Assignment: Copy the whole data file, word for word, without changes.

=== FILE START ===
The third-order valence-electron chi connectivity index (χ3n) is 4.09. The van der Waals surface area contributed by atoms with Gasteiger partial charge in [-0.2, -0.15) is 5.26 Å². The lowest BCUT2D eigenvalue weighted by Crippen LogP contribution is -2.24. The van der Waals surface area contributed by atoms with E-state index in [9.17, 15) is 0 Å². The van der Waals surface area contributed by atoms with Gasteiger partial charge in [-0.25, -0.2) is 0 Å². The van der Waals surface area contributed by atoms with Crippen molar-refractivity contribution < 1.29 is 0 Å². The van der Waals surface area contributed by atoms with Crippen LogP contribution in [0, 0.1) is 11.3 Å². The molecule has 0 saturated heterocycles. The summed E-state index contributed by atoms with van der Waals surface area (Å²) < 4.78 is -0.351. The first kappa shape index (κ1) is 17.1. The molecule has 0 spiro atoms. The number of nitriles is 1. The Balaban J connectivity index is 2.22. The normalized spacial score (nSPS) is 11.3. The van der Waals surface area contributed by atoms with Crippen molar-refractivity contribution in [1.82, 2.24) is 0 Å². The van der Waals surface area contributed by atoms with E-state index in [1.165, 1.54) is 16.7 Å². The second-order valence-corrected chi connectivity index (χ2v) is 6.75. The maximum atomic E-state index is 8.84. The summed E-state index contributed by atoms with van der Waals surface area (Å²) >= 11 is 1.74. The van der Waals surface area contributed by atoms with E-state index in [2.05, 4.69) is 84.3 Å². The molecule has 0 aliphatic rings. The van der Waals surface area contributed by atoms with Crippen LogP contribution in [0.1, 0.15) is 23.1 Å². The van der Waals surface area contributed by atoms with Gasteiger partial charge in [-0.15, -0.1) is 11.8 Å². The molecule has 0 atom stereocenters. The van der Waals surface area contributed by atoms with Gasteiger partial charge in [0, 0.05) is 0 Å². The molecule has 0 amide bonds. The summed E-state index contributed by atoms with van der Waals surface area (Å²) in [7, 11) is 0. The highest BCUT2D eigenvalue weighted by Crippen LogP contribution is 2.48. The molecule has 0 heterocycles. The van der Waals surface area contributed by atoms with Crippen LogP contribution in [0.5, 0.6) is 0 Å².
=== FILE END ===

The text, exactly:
The third-order valence-electron chi connectivity index (χ3n) is 4.09. The van der Waals surface area contributed by atoms with Gasteiger partial charge in [-0.2, -0.15) is 5.26 Å². The lowest BCUT2D eigenvalue weighted by Crippen LogP contribution is -2.24. The van der Waals surface area contributed by atoms with E-state index in [9.17, 15) is 0 Å². The van der Waals surface area contributed by atoms with Gasteiger partial charge in [-0.25, -0.2) is 0 Å². The van der Waals surface area contributed by atoms with Crippen molar-refractivity contribution < 1.29 is 0 Å². The van der Waals surface area contributed by atoms with Crippen LogP contribution in [0, 0.1) is 11.3 Å². The molecule has 0 saturated heterocycles. The summed E-state index contributed by atoms with van der Waals surface area (Å²) < 4.78 is -0.351. The first kappa shape index (κ1) is 17.1. The molecule has 0 spiro atoms. The number of nitriles is 1. The Balaban J connectivity index is 2.22. The normalized spacial score (nSPS) is 11.3. The van der Waals surface area contributed by atoms with Crippen molar-refractivity contribution in [1.82, 2.24) is 0 Å². The van der Waals surface area contributed by atoms with E-state index in [1.165, 1.54) is 16.7 Å². The second-order valence-corrected chi connectivity index (χ2v) is 6.75. The maximum atomic E-state index is 8.84. The summed E-state index contributed by atoms with van der Waals surface area (Å²) >= 11 is 1.74. The van der Waals surface area contributed by atoms with E-state index in [2.05, 4.69) is 84.3 Å². The molecule has 0 aliphatic rings. The van der Waals surface area contributed by atoms with Crippen LogP contribution in [0.1, 0.15) is 23.1 Å². The van der Waals surface area contributed by atoms with Gasteiger partial charge in [-0.15, -0.1) is 11.8 Å². The molecule has 0 atom stereocenters. The van der Waals surface area contributed by atoms with Gasteiger partial charge in [0, 0.05) is 0 Å². The molecule has 0 amide bonds. The summed E-state index contributed by atoms with van der Waals surface area (Å²) in [7, 11) is 0. The highest BCUT2D eigenvalue weighted by Crippen LogP contribution is 2.48. The molecule has 0 heterocycles. The van der Waals surface area contributed by atoms with Crippen LogP contribution in [0.5, 0.6) is 0 Å².